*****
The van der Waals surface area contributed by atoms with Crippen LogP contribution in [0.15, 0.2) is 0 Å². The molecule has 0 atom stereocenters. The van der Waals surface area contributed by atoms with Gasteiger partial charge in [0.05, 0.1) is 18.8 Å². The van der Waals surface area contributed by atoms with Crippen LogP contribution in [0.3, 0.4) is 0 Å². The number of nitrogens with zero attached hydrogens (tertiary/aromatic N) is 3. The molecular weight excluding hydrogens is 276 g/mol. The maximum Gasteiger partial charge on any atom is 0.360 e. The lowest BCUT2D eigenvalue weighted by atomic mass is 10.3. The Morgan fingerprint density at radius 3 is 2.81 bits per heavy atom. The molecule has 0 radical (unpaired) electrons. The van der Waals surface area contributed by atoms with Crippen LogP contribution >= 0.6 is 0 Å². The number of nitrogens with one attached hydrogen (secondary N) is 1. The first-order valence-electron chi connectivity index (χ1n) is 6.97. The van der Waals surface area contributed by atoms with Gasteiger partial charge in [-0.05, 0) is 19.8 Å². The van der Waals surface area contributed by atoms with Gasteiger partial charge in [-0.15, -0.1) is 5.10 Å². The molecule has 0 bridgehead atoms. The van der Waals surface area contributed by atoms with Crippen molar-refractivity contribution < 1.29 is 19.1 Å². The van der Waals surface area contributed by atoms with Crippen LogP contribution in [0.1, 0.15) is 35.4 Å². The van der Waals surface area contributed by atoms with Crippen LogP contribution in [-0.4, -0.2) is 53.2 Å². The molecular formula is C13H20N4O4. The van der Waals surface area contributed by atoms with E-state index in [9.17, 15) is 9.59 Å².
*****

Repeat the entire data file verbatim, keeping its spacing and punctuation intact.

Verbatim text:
The van der Waals surface area contributed by atoms with Crippen LogP contribution in [0.15, 0.2) is 0 Å². The molecule has 0 atom stereocenters. The van der Waals surface area contributed by atoms with Gasteiger partial charge in [0.05, 0.1) is 18.8 Å². The van der Waals surface area contributed by atoms with Crippen LogP contribution in [0.3, 0.4) is 0 Å². The number of nitrogens with zero attached hydrogens (tertiary/aromatic N) is 3. The molecular weight excluding hydrogens is 276 g/mol. The maximum Gasteiger partial charge on any atom is 0.360 e. The lowest BCUT2D eigenvalue weighted by atomic mass is 10.3. The Morgan fingerprint density at radius 3 is 2.81 bits per heavy atom. The molecule has 0 radical (unpaired) electrons. The van der Waals surface area contributed by atoms with Crippen LogP contribution >= 0.6 is 0 Å². The number of nitrogens with one attached hydrogen (secondary N) is 1. The first-order valence-electron chi connectivity index (χ1n) is 6.97. The van der Waals surface area contributed by atoms with Gasteiger partial charge in [-0.05, 0) is 19.8 Å². The van der Waals surface area contributed by atoms with Gasteiger partial charge in [-0.15, -0.1) is 5.10 Å². The molecule has 0 bridgehead atoms. The van der Waals surface area contributed by atoms with Crippen molar-refractivity contribution < 1.29 is 19.1 Å². The van der Waals surface area contributed by atoms with Crippen LogP contribution in [0.1, 0.15) is 35.4 Å². The van der Waals surface area contributed by atoms with Crippen LogP contribution in [-0.4, -0.2) is 53.2 Å². The molecular formula is C13H20N4O4. The van der Waals surface area contributed by atoms with E-state index in [9.17, 15) is 9.59 Å².